“He’s been with us for over seven years and the normal term for an aide (advisor) is two years,” she said. “He enjoyed working here. He’s a very easy- going person with a sense of humor and because he originally comes from Osaka, he speaks Japanese with a dialect. Mr. Tasaka served our local communities as a liaison.”
Tasaka’s involvement in community projects is long and varied. It includes meetings of the Kenjinkei (Japanese and Japanese American cultural groups), Japanese American Citizens’ League (JACL) events, the annual Cherry Blossom Festival in San Francisco and a host of others. The Japanese American Leadership Delegation Program Tasaka organized sent Japanese American professionals to confer with business and government leaders in Japan to develop shared knowledge and promotion of entrepreneurship, science, technology, academic, nonprofit, tourism, communications and social media pursuits.
Fred Kochi, a Sunnyvale resident and for 32 years Advertising Director with the San Jose Mercury News, said Tasaka was available to help whatever the need.
“He (Tasaka) was always helping people with projects and never said no,” Kochi said.
Kochi is retired and involves himself today as a volunteer with numerous nonprofit organizations. He said he first met Tasaka after an Obon Festival (honors the spirits of one’s ancestors) in Mountain View when Tasaka needed someone who spoke Japanese. Kochi’s son stepped forward.
“Later we met and he (Tasaka) asked if we were related and I told him his translator was my son,” Kochi said. “That started our connection. He never stopped asking questions because as a community affairs person, he needed to learn what Japanese Americans here in this country were doing. He always worked hard to better relations between Japanese and Japanese Americans.”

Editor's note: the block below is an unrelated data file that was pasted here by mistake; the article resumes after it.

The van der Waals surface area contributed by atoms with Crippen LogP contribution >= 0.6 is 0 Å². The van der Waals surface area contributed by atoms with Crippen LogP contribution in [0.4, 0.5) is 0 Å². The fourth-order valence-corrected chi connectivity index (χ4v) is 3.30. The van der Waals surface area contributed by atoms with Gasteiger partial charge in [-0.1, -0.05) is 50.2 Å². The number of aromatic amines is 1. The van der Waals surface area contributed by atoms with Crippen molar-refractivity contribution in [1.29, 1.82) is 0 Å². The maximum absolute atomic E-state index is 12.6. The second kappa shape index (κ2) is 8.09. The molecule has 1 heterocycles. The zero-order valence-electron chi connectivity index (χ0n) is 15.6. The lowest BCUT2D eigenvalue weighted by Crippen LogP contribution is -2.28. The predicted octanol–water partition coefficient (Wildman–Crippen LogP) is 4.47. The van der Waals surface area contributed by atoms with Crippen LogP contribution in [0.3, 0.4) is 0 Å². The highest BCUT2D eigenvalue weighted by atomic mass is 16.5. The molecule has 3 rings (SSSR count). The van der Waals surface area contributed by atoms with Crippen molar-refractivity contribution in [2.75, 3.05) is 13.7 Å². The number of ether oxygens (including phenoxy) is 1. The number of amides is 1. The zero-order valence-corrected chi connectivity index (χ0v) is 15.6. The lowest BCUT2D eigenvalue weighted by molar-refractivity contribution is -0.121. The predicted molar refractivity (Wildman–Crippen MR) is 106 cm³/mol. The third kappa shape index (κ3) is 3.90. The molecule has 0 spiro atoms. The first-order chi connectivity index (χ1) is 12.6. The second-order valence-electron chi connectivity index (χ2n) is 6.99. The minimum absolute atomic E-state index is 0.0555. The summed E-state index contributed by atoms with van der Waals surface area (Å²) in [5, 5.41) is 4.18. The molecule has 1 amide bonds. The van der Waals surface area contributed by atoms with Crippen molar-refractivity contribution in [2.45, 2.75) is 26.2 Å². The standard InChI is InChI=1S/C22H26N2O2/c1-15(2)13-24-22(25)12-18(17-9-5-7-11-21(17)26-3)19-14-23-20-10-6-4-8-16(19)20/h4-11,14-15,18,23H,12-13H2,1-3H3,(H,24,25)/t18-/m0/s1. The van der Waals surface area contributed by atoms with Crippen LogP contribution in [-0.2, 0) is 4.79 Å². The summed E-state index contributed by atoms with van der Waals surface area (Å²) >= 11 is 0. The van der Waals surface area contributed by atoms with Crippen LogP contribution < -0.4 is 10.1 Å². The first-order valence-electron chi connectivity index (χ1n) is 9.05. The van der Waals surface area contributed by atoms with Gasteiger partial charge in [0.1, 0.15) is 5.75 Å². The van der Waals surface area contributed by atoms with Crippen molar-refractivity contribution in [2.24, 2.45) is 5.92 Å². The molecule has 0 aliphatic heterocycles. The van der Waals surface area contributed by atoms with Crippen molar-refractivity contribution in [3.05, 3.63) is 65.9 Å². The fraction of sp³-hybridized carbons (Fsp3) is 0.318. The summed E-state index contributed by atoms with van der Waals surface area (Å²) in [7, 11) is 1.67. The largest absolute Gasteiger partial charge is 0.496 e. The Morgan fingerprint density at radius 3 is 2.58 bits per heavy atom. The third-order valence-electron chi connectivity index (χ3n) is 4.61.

Kochi said Tasaka was instrumental in providing support for a project run through the American River Conservancy, a nonprofit, to restore what is left of the first Japanese Colony in North America at Coloma east of Sacramento. In 1869 a group of samurai warriors fleeing unrest in Japan settled in the Gold Hill region and founded what became the Wakamatsu Tea and Silk Farm.
Plans include restoration of a house at the site once lived in by Japanese colonists, construction of an interpretive center and a small recreated agricultural village showing how the first Japanese in California farmed the land.
“Mr. Tasaka was a great supporter,” Kochi said. “I told him we needed help for the Wakamatsu Colony project and he relayed this to the San Francisco Consulate, which helped us.”